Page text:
Updates to our Terms of Use

We are updating our Terms of Use. Please carefully review the updated Terms before proceeding to our website.

Wednesday, June 19, 2024 | Back issues
Courthouse News Service Courthouse News Service

Connecticut Supreme Court Finds Right to Medical Privacy

In a unanimous reversal Thursday, the Connecticut Supreme Court said medical doctors have a duty to keep patients’ medical records confidential.

HARTFORD (CN) — In a unanimous reversal Thursday, the Connecticut Supreme Court said medical doctors have a duty to keep patients’ medical records confidential.

The 6-0 decision overturned a ruling that found physician-patient confidentiality an unrecognized area of law, and reinstated former New Canaan resident Emily Byrne’s complaint against the Avery Center for Obstetrics & Gynecology, in Westport.

The state supreme court found there is a common-law duty of confidentiality between physicians and their patients.

Justice Dennis Eveleigh wrote the 6-0 ruling before he retires. Its “officially released” date is Jan. 16 — next Tuesday, when it will be published in the Connecticut Law Journal.

Justice Richard Robinson wrote a concurrence, “only to emphasize my continuing reticence to recognize new causes of action under Connecticut’s common law.” He said it should be up to the Legislature to write the laws.

Bruce Elstein, Byrne’s attorney, said the ruling brings clarity to an issue some may have thought was settled law.

“Our client, and all patients, are now better served knowing that there is a remedy if a medical provider fails to keep private health information confidential,” Elstein said. “In this case, the provider failed to comply with the most rudimentary concerns for confidentiality.  It is heartening to know that Connecticut, among a growing number of states, permits a remedy for the harm caused in failing to protect our most private disclosures to our doctors.”

Byrne, now of Vermont, claimed her doctors sent her medical file to the New Haven Regional Children’s Probate Court on July 8, 2005. According to court records, the defendant Avery Center did not inform Byrne about the subpoena for her medical records or file a motion to quash it. It simply mailed a copy of her medical records to the court for a paternity case.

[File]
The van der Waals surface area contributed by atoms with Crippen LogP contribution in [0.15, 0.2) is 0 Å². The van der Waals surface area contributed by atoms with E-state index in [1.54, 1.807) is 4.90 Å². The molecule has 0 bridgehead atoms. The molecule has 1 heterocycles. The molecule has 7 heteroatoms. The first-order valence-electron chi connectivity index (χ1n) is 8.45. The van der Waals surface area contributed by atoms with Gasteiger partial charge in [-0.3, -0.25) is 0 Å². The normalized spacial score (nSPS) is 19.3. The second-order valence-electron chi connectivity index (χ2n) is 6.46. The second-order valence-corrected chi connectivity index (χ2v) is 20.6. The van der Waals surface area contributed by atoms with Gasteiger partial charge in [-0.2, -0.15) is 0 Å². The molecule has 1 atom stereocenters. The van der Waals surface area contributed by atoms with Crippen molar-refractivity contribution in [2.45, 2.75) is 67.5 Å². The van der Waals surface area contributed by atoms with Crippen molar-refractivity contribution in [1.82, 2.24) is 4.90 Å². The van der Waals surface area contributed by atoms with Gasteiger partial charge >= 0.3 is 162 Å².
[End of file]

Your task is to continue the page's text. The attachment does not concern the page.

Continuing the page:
Byrne said the father of their child, Andro Mendoza, used the information for “harassment and extortion.” She said there was embarrassing information in the medical records that had no relevance to the pending paternity suit.

She sued Avery Center in 2007 for failing to protect her medical file and violating medical privacy laws. In 2015, after an appeal on two other parts of the complaint, Bridgeport Superior Court Judge Richard E. Arnold dismissed her claims.

“This court respectfully declines the invitation to establish a new cause of action which would have wide-ranging implications for the medical community, as well as, the patients it serves,” Arnold wrote.

“Common law privilege for communications made by a patient to a physician has never been recognized in this state,” Arnold said, citing Edelstein v. Department of Public Health and Addiction Services.

Avery Center attorney James Biondo could not be reached for comment after business hours Thursday.

He argued in court documents that mailing the records to the Probate Court, in response to a subpoena, complied with state and federal laws.

Categories / Appeals, Civil Rights, Health

Subscribe to Closing Arguments

Sign up for new weekly newsletter Closing Arguments to get the latest about ongoing trials, major litigation and hot cases and rulings in courthouses around the U.S. and the world.